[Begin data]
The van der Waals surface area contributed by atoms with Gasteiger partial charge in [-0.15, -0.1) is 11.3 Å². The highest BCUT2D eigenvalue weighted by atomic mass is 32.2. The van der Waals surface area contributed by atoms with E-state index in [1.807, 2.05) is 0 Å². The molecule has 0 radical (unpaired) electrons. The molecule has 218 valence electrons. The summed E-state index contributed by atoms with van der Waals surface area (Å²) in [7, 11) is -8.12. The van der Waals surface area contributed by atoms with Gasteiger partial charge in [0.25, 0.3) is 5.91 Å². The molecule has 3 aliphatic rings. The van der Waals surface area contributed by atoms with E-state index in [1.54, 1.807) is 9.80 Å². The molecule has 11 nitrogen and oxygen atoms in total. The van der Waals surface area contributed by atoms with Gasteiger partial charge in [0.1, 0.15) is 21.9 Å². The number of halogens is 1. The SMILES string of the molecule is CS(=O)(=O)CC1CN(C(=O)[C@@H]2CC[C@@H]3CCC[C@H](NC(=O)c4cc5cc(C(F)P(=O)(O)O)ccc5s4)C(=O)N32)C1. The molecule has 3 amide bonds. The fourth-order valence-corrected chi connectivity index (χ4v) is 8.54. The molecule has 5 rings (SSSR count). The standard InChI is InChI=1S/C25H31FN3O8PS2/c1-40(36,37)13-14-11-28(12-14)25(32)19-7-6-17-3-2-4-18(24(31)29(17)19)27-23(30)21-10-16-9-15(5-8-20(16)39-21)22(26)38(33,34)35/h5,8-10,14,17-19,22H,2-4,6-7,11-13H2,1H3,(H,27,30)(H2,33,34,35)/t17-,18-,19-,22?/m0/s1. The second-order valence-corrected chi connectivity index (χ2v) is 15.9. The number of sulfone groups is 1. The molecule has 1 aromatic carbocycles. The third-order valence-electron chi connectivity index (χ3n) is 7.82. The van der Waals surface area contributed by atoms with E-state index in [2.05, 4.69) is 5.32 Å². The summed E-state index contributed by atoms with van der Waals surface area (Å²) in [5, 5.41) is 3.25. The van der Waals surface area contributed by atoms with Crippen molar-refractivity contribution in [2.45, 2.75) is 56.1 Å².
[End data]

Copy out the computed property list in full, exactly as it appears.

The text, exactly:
The van der Waals surface area contributed by atoms with Gasteiger partial charge in [-0.15, -0.1) is 11.3 Å². The highest BCUT2D eigenvalue weighted by atomic mass is 32.2. The van der Waals surface area contributed by atoms with E-state index in [1.807, 2.05) is 0 Å². The molecule has 0 radical (unpaired) electrons. The molecule has 218 valence electrons. The summed E-state index contributed by atoms with van der Waals surface area (Å²) in [7, 11) is -8.12. The van der Waals surface area contributed by atoms with Gasteiger partial charge in [0.25, 0.3) is 5.91 Å². The molecule has 3 aliphatic rings. The van der Waals surface area contributed by atoms with E-state index in [1.54, 1.807) is 9.80 Å². The molecule has 11 nitrogen and oxygen atoms in total. The van der Waals surface area contributed by atoms with Gasteiger partial charge in [0.1, 0.15) is 21.9 Å². The number of halogens is 1. The SMILES string of the molecule is CS(=O)(=O)CC1CN(C(=O)[C@@H]2CC[C@@H]3CCC[C@H](NC(=O)c4cc5cc(C(F)P(=O)(O)O)ccc5s4)C(=O)N32)C1. The molecule has 3 amide bonds. The fourth-order valence-corrected chi connectivity index (χ4v) is 8.54. The molecule has 5 rings (SSSR count). The standard InChI is InChI=1S/C25H31FN3O8PS2/c1-40(36,37)13-14-11-28(12-14)25(32)19-7-6-17-3-2-4-18(24(31)29(17)19)27-23(30)21-10-16-9-15(5-8-20(16)39-21)22(26)38(33,34)35/h5,8-10,14,17-19,22H,2-4,6-7,11-13H2,1H3,(H,27,30)(H2,33,34,35)/t17-,18-,19-,22?/m0/s1. The second-order valence-corrected chi connectivity index (χ2v) is 15.9. The number of sulfone groups is 1. The molecule has 1 aromatic carbocycles. The third-order valence-electron chi connectivity index (χ3n) is 7.82. The van der Waals surface area contributed by atoms with E-state index in [2.05, 4.69) is 5.32 Å². The summed E-state index contributed by atoms with van der Waals surface area (Å²) in [5, 5.41) is 3.25. The van der Waals surface area contributed by atoms with Crippen molar-refractivity contribution in [2.45, 2.75) is 56.1 Å².